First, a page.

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The Loan Loss Reserve And The Loan Loss Provision: What Are They?
Banks are in the business of using the funds provided by depositors to make loans and invest in securities. Lending entails assuming the risk that some loans won’t be repaid. Banks maintain loan loss reserves for this likelihood.
Basically, the loan loss reserve reflects management’s estimate of the losses inherent in a bank’s loan portfolio at a given moment of time. Banks charge off bad loans against the reserve rather than directly against earnings. For each bank report in Value Line’s Ratings & Reports, the loan loss reserve is shown at the bottom of the Asset/Liability box, on the left side of the page.
To adjust the loan loss reserve for increases in bad loans during a quarter or a year, banks make non-cash provisions to their loan loss reserves that, like other expenses, reduce earnings. In Ratings & Reports, the loan loss provision is shown on line eleven of the Statistical Array, in the center of each bank report page.
In a nutshell, loan loss provisions add to the reserve but reduce earnings. Charge-offs of bad loans reduce the reserve, and recoveries of loans that were written off in the past increase the reserve. Neither loan charge-offs nor recoveries directly affects earnings.
Banks take into account the type of borrower in figuring how much to add to the loan loss reserve. For their larger loans, including most of their business, construction, and commercial real estate credits, they assign specific reserves to loans. The allocations rely on management’s assessment of the borrower’s financial condition, the state of the economy, the current value of the collateral behind the loan, the loan structure, the industry of the borrower, and other factors, and are somewhat subjective. Moreover, the timing of when different banks charge off bad loans and build reserves also varies from bank to bank.
Banks also add a general component to the loan loss reserve for pools of loans that share characteristics and are collectively evaluated using statistical estimates. Most consumer loans, which are generally charged off after they are delinquent for a set number of days, fall into this category.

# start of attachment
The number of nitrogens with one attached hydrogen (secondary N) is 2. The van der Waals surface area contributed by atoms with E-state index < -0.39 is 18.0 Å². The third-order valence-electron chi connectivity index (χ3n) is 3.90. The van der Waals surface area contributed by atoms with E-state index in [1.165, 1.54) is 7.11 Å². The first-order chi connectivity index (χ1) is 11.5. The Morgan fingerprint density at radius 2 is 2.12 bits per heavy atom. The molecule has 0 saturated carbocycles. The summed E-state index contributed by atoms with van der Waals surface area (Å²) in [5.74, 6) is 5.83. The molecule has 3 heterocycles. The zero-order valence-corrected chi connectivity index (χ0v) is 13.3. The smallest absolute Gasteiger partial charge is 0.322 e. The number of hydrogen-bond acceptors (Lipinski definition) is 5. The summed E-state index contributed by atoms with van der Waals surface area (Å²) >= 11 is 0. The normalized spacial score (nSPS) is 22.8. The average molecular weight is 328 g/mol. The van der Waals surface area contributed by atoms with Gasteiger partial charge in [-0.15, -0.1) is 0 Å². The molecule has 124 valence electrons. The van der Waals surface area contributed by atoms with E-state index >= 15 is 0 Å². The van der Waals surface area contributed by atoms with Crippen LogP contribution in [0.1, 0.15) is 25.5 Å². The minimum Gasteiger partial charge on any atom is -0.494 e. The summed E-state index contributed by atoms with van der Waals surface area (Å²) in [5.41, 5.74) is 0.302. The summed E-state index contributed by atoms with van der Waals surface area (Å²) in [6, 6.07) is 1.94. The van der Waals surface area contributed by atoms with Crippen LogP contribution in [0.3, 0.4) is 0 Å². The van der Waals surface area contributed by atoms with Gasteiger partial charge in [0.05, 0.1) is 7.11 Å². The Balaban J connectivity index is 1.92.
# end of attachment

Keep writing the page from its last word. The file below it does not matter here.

The size of loan loss provisions tracks the economic cycle. During recessions, problem loans typically rise, as economic pressures mount and borrowers experience difficulty in meeting their financial obligations. In such times, banks make larger provisions to their loan loss reserves to absorb higher levels of loan losses. Of all the items on bank income statements, the loan loss provision has been among the most volatile over the past five years, rising sharply during the 2007-2009 recession. Fifth Third Bancorp (FITB), whose problem loans doubled in 2008, made a total of $4.6 billion of provisions to its loan loss reserve that year, which nearly tripled the size of its reserve.
On the other hand, when economic activity strengthens, and consumers and businesses regain their financial footing, problem loans typically decline, and some of the loan loss reserve is no longer needed. In such times, banks often reduce the reserve by making loan loss provisions that don’t fully offset loans charged off within a given period. In response to improvement in its credit quality, Fifth Third reduced its loan loss reserve in 2010 by making quarterly loan loss provisions totaling $1.5 billion that didn’t fully offset its $2.3 billion of net loan losses that year. As economic activity in the U.S. ramps up modestly in 2011, most banks’ loan loss reserves will probably decline further.
In the past, some banks have occasionally made zero or negative provisions to their loan loss reserves (they added a portion of the provisions taken in past periods back to earnings). Following a few years of dramatic asset-quality improvement, Bank of Hawaii (BOH) reversed a small portion of its loan loss reserve in 2004.
It may surprise many investors that banks don’t build extra reserves for a possible rainy day. Under current accounting rules, banks need to justify additions to their loan loss reserves based on the condition of their loan portfolios at a point of time. Although bank regulators want banks to have strong reserves, banks need to avoid managing earnings, that is, using surplus reserves to bolster earnings in tough times, which would raise quality-of-earnings issues with investors.
Back in 1998, the Securities And Exchange Commission became concerned that some banks were keeping excess reserves. Following a review by the SEC that year, SunTrust Banks (STI) reduced its loan loss provisions for the 1994-1996 period by $100 million and restated its earnings. Since then, there has been occasional discussion regarding the advantages and disadvantages of the current practice of reserving for probable loan losses (which results in wide swings in loan loss provisions and earnings over the economic cycle) as opposed to building up the reserve in good times and drawing down reserves in tough times (which might result in a smoother earnings trajectory).
Under current accounting practices, banks tend to add the least to their loan loss reserves when business activity is the strongest, which may result in earnings being overstated. Some in the industry have pointed out that, in the past, banks have relaxed lending standards in good times, so it’s appropriate that they build up loan loss reserves then. But we don’t currently see any signs that the rules regarding loan loss reserves are likely to change.
At the time of this article’s writing, the author did not have positions in any of the companies mentioned.